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Re: [News] Linux Kernel Space Benchmark: 32 Bit Versus 64 Bit

Hash: SHA1

____/ GreyCloud on Wednesday 30 Dec 2009 23:30 : \____

> Roy Schestowitz wrote:
>> Hash: SHA1
>> ____/ Peter KÃhlmann on Wednesday 30 Dec 2009 20:47 : \____
>>> Roy Schestowitz wrote:
>>>> Hash: SHA1
>>>> Ubuntu 32-bit, 32-bit PAE, 64-bit Kernel Benchmarks
>>>> ,----[ Quote ]
>>>> | For this comparison we used Ubuntu 9.10 on a
>>>> | Lenovo ThinkPad T61 notebook running an Intel
>>>> | Core 2 Duo T9300 processor, 4GB of system
>>>> | memory, a 100GB Hitachi HTS7220 SATA HDD, and a
>>>> | NVIDIA Quadro NVS 140M. We were using the
>>>> | Ubuntu-supplied kernels that are based off the
>>>> | Linux 2.6.31 kernel in Ubuntu Karmic. Other
>>>> | packages that were maintained included GNOME
>>>> | 2.28.1, X Server 1.6.4, NVIDIA 195.22 display
>>>> | driver, GCC 4.4.1, and we were using the
>>>> | default EXT4 file-system with all other
>>>> | defaults. With Ubuntu to properly address 4GB
>>>> | or greater of system memory you need to use a
>>>> | PAE kernel as the Physical Address Extension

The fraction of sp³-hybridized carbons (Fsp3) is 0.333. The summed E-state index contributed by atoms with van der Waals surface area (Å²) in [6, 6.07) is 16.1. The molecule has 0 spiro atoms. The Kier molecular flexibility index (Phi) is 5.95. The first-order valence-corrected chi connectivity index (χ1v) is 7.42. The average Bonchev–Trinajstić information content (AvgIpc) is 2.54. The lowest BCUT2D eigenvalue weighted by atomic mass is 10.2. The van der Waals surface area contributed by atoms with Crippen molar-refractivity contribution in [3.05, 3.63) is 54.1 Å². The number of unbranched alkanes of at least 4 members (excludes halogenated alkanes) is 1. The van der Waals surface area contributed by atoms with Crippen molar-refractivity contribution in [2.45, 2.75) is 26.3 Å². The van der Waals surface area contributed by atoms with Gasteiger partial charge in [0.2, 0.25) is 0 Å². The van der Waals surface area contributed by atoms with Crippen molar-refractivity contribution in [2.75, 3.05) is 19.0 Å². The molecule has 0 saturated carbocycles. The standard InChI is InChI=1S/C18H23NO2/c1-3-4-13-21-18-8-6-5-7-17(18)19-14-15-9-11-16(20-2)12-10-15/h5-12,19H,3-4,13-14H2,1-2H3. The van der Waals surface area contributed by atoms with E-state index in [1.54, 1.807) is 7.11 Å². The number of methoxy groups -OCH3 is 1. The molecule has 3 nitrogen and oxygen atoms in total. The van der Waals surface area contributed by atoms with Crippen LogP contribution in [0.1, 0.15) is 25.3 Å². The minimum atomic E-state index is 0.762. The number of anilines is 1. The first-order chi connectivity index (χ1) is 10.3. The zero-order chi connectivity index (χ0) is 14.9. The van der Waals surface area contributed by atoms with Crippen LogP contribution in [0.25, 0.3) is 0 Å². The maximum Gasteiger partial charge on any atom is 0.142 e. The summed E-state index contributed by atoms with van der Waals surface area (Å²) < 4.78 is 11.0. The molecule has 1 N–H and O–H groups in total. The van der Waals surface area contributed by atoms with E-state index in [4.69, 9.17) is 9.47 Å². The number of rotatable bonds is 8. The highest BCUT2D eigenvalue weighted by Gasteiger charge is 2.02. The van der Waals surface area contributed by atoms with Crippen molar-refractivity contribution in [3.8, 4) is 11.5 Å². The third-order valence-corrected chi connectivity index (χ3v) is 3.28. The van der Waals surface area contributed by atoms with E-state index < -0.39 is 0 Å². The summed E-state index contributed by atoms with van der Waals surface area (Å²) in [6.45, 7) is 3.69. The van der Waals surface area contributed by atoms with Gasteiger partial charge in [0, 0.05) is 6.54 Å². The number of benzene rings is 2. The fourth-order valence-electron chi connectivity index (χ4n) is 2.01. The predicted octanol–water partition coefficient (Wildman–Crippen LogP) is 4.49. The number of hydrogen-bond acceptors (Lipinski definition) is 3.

>>>> | support through the kernel's high-mem
>>>> | configuration options are not enabled in the
>>>> | default 32-bit kernels.
>>>> `----
>>>> http://www.phoronix.com/scan.php?page=article&item=ubuntu_32_pae&num=1
>>> Oh, oh, now our resident 64bit "specialist" Hadron Snot Quark has some
>>> heavy explanation to do why, totally different from his ascertions, the
>>> 64bit linux trounced the 32bit counterpart on *every* test.
>>> Which was maintained as fact all along from linux users who actually use
>>> linux *and* especially in the 64bit version, and which was all the time
>>> naysaid by Hadron and comrades (after all, 64bit windows is actually
>>> *slower* than 32bit windows, as there are practically no 64bit apps. Can't
>>> have that, can we?)
>>> And here we have *again* a benchmark where 64bit linux was faster, in in
>>> several cases *dramatically* faster than 32bit
>>> I guess Hadrons "explanation" will be that those guys are "lying
>>> freetards"
>> Microsoft has to throw mud at 64-bit because it's still struggling to get it
>> working.
> I'd say that the biggest improvements to performance when moving to
> 64-bit is the utilization of the general purpose registers and the
> elimination of the saving of the BP register and movement of addresses
> on every function call.  All one has to do to verify this is to compile
> a simple hello world program in C and to utilize the generate assembly
> instructions only in 32-bit mode and compare the code generated in
> 64-bit code.  This is the way Intel processors work.  I don't get a
> speed advantage when the same code is compiled on a G5 (IBMs 970FX) in
> 64-bit mode.  I get better speed in 32-bit mode as there are 32 general
> purpose registers available and it these same gp registers are there in
> 64-bit mode as well.

Microsoft recommended 64-bit only because it temporarily renders some viruses
incompatible. Not performance, not memory addressing...

- -- 
		~~ Best of wishes

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